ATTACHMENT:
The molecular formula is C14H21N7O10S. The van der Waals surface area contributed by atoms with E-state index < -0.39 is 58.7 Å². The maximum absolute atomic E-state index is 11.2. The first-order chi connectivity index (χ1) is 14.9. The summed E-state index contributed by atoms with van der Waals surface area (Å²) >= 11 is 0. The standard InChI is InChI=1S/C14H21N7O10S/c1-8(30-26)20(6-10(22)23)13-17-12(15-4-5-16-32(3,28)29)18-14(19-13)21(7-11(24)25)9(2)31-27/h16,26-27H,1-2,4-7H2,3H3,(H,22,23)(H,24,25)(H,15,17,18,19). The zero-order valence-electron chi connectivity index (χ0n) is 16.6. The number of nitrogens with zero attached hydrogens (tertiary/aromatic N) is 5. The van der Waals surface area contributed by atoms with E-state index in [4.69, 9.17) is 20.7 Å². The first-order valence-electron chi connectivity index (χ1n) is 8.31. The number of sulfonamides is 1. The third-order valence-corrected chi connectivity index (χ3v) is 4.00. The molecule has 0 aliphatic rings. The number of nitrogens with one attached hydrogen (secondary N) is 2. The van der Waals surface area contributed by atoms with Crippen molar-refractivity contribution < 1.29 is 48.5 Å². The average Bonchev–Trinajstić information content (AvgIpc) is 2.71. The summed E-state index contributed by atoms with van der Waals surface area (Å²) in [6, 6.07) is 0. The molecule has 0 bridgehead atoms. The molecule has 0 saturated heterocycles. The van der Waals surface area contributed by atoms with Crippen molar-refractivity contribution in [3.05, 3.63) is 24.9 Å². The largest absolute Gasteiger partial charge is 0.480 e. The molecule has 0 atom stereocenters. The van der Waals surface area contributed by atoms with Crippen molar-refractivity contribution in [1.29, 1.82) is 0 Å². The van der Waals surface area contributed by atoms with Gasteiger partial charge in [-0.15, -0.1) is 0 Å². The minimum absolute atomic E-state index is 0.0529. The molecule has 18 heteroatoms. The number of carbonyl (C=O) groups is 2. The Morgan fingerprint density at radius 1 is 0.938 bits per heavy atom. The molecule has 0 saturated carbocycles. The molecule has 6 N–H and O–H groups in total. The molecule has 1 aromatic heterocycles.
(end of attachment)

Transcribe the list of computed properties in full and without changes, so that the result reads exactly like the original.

The molecular formula is C14H21N7O10S. The van der Waals surface area contributed by atoms with E-state index < -0.39 is 58.7 Å². The maximum absolute atomic E-state index is 11.2. The first-order chi connectivity index (χ1) is 14.9. The summed E-state index contributed by atoms with van der Waals surface area (Å²) >= 11 is 0. The standard InChI is InChI=1S/C14H21N7O10S/c1-8(30-26)20(6-10(22)23)13-17-12(15-4-5-16-32(3,28)29)18-14(19-13)21(7-11(24)25)9(2)31-27/h16,26-27H,1-2,4-7H2,3H3,(H,22,23)(H,24,25)(H,15,17,18,19). The zero-order valence-electron chi connectivity index (χ0n) is 16.6. The number of nitrogens with zero attached hydrogens (tertiary/aromatic N) is 5. The van der Waals surface area contributed by atoms with E-state index in [4.69, 9.17) is 20.7 Å². The first-order valence-electron chi connectivity index (χ1n) is 8.31. The number of sulfonamides is 1. The third-order valence-corrected chi connectivity index (χ3v) is 4.00. The molecule has 0 aliphatic rings. The number of nitrogens with one attached hydrogen (secondary N) is 2. The van der Waals surface area contributed by atoms with Crippen molar-refractivity contribution < 1.29 is 48.5 Å². The average Bonchev–Trinajstić information content (AvgIpc) is 2.71. The summed E-state index contributed by atoms with van der Waals surface area (Å²) in [6, 6.07) is 0. The molecule has 0 bridgehead atoms. The molecule has 0 saturated heterocycles. The van der Waals surface area contributed by atoms with Crippen molar-refractivity contribution in [3.05, 3.63) is 24.9 Å². The largest absolute Gasteiger partial charge is 0.480 e. The molecule has 0 atom stereocenters. The van der Waals surface area contributed by atoms with Crippen molar-refractivity contribution in [1.29, 1.82) is 0 Å². The van der Waals surface area contributed by atoms with Gasteiger partial charge in [-0.15, -0.1) is 0 Å². The minimum absolute atomic E-state index is 0.0529. The molecule has 18 heteroatoms. The number of carbonyl (C=O) groups is 2. The Morgan fingerprint density at radius 1 is 0.938 bits per heavy atom. The molecule has 0 saturated carbocycles. The molecule has 6 N–H and O–H groups in total. The molecule has 1 aromatic heterocycles.